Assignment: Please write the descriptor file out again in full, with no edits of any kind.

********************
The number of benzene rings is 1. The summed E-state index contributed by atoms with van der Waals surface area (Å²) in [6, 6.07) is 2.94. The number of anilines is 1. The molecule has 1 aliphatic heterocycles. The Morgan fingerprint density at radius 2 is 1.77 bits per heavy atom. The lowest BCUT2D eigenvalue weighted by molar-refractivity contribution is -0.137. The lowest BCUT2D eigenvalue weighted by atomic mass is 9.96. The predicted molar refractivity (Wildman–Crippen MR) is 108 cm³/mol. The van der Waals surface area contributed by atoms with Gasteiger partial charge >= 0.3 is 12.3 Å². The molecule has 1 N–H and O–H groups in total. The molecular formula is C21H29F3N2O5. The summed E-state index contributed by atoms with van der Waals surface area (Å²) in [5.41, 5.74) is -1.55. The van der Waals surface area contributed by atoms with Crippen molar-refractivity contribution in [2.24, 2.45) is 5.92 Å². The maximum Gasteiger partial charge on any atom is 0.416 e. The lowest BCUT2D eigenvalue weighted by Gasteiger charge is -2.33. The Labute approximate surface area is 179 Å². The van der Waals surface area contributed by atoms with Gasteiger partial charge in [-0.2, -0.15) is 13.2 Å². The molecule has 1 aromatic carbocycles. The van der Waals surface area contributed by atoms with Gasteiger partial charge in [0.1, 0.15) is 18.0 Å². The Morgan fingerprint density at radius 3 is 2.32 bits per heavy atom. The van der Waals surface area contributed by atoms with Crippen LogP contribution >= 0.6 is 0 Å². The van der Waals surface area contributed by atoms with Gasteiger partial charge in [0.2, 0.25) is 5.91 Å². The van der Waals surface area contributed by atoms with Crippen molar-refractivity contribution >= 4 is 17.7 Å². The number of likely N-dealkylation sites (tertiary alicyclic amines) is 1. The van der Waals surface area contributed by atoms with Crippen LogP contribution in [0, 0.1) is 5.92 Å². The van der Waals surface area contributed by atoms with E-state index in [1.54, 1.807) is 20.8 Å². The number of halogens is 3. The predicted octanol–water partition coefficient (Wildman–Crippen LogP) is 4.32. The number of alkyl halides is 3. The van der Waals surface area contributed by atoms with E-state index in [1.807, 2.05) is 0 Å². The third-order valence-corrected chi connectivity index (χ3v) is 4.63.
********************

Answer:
The number of benzene rings is 1. The summed E-state index contributed by atoms with van der Waals surface area (Å²) in [6, 6.07) is 2.94. The number of anilines is 1. The molecule has 1 aliphatic heterocycles. The Morgan fingerprint density at radius 2 is 1.77 bits per heavy atom. The lowest BCUT2D eigenvalue weighted by molar-refractivity contribution is -0.137. The lowest BCUT2D eigenvalue weighted by atomic mass is 9.96. The predicted molar refractivity (Wildman–Crippen MR) is 108 cm³/mol. The van der Waals surface area contributed by atoms with Gasteiger partial charge >= 0.3 is 12.3 Å². The molecule has 1 N–H and O–H groups in total. The molecular formula is C21H29F3N2O5. The summed E-state index contributed by atoms with van der Waals surface area (Å²) in [5.41, 5.74) is -1.55. The van der Waals surface area contributed by atoms with Crippen molar-refractivity contribution in [2.24, 2.45) is 5.92 Å². The maximum Gasteiger partial charge on any atom is 0.416 e. The lowest BCUT2D eigenvalue weighted by Gasteiger charge is -2.33. The Labute approximate surface area is 179 Å². The van der Waals surface area contributed by atoms with Gasteiger partial charge in [-0.2, -0.15) is 13.2 Å². The molecule has 1 aromatic carbocycles. The van der Waals surface area contributed by atoms with Gasteiger partial charge in [0.1, 0.15) is 18.0 Å². The Morgan fingerprint density at radius 3 is 2.32 bits per heavy atom. The van der Waals surface area contributed by atoms with Crippen LogP contribution >= 0.6 is 0 Å². The van der Waals surface area contributed by atoms with Gasteiger partial charge in [0.2, 0.25) is 5.91 Å². The van der Waals surface area contributed by atoms with Crippen molar-refractivity contribution >= 4 is 17.7 Å². The number of likely N-dealkylation sites (tertiary alicyclic amines) is 1. The van der Waals surface area contributed by atoms with Crippen LogP contribution in [0, 0.1) is 5.92 Å². The van der Waals surface area contributed by atoms with E-state index in [1.54, 1.807) is 20.8 Å². The number of halogens is 3. The predicted octanol–water partition coefficient (Wildman–Crippen LogP) is 4.32. The number of alkyl halides is 3. The van der Waals surface area contributed by atoms with E-state index in [1.807, 2.05) is 0 Å². The third-order valence-corrected chi connectivity index (χ3v) is 4.63.